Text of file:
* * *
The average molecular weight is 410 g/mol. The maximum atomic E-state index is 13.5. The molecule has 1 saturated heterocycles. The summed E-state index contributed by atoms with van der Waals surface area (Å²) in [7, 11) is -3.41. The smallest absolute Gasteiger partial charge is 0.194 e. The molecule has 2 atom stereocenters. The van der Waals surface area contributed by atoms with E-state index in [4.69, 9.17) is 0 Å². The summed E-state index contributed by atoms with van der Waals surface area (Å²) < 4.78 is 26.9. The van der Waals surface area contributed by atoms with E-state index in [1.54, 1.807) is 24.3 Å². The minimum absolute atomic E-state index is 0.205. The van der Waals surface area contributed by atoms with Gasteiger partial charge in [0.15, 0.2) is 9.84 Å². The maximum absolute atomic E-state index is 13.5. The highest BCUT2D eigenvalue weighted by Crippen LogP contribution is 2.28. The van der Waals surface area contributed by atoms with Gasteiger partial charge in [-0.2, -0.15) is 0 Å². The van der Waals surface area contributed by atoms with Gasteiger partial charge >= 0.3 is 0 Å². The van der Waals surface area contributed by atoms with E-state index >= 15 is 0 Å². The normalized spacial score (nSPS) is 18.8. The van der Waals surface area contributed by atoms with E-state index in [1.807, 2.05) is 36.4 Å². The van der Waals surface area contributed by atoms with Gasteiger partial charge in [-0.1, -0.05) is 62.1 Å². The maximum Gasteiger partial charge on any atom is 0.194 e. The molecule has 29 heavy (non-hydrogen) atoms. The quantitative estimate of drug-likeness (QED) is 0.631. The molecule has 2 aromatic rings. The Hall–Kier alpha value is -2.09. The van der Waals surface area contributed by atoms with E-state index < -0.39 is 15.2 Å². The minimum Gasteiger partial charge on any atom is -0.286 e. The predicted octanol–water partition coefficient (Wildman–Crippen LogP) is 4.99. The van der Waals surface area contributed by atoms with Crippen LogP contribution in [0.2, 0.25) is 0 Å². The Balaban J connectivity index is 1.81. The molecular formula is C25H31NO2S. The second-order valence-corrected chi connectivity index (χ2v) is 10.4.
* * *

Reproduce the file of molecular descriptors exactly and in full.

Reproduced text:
The average molecular weight is 410 g/mol. The maximum atomic E-state index is 13.5. The molecule has 1 saturated heterocycles. The summed E-state index contributed by atoms with van der Waals surface area (Å²) in [7, 11) is -3.41. The smallest absolute Gasteiger partial charge is 0.194 e. The molecule has 2 atom stereocenters. The van der Waals surface area contributed by atoms with E-state index in [4.69, 9.17) is 0 Å². The summed E-state index contributed by atoms with van der Waals surface area (Å²) < 4.78 is 26.9. The van der Waals surface area contributed by atoms with E-state index in [1.54, 1.807) is 24.3 Å². The minimum absolute atomic E-state index is 0.205. The van der Waals surface area contributed by atoms with Gasteiger partial charge in [0.15, 0.2) is 9.84 Å². The maximum absolute atomic E-state index is 13.5. The highest BCUT2D eigenvalue weighted by Crippen LogP contribution is 2.28. The van der Waals surface area contributed by atoms with Gasteiger partial charge in [-0.2, -0.15) is 0 Å². The van der Waals surface area contributed by atoms with Gasteiger partial charge >= 0.3 is 0 Å². The van der Waals surface area contributed by atoms with E-state index >= 15 is 0 Å². The normalized spacial score (nSPS) is 18.8. The van der Waals surface area contributed by atoms with E-state index in [1.807, 2.05) is 36.4 Å². The van der Waals surface area contributed by atoms with Gasteiger partial charge in [-0.1, -0.05) is 62.1 Å². The maximum Gasteiger partial charge on any atom is 0.194 e. The molecule has 29 heavy (non-hydrogen) atoms. The quantitative estimate of drug-likeness (QED) is 0.631. The molecule has 2 aromatic rings. The Hall–Kier alpha value is -2.09. The van der Waals surface area contributed by atoms with E-state index < -0.39 is 15.2 Å². The minimum Gasteiger partial charge on any atom is -0.286 e. The predicted octanol–water partition coefficient (Wildman–Crippen LogP) is 4.99. The van der Waals surface area contributed by atoms with Crippen LogP contribution in [0.2, 0.25) is 0 Å². The Balaban J connectivity index is 1.81. The molecular formula is C25H31NO2S. The second-order valence-corrected chi connectivity index (χ2v) is 10.4.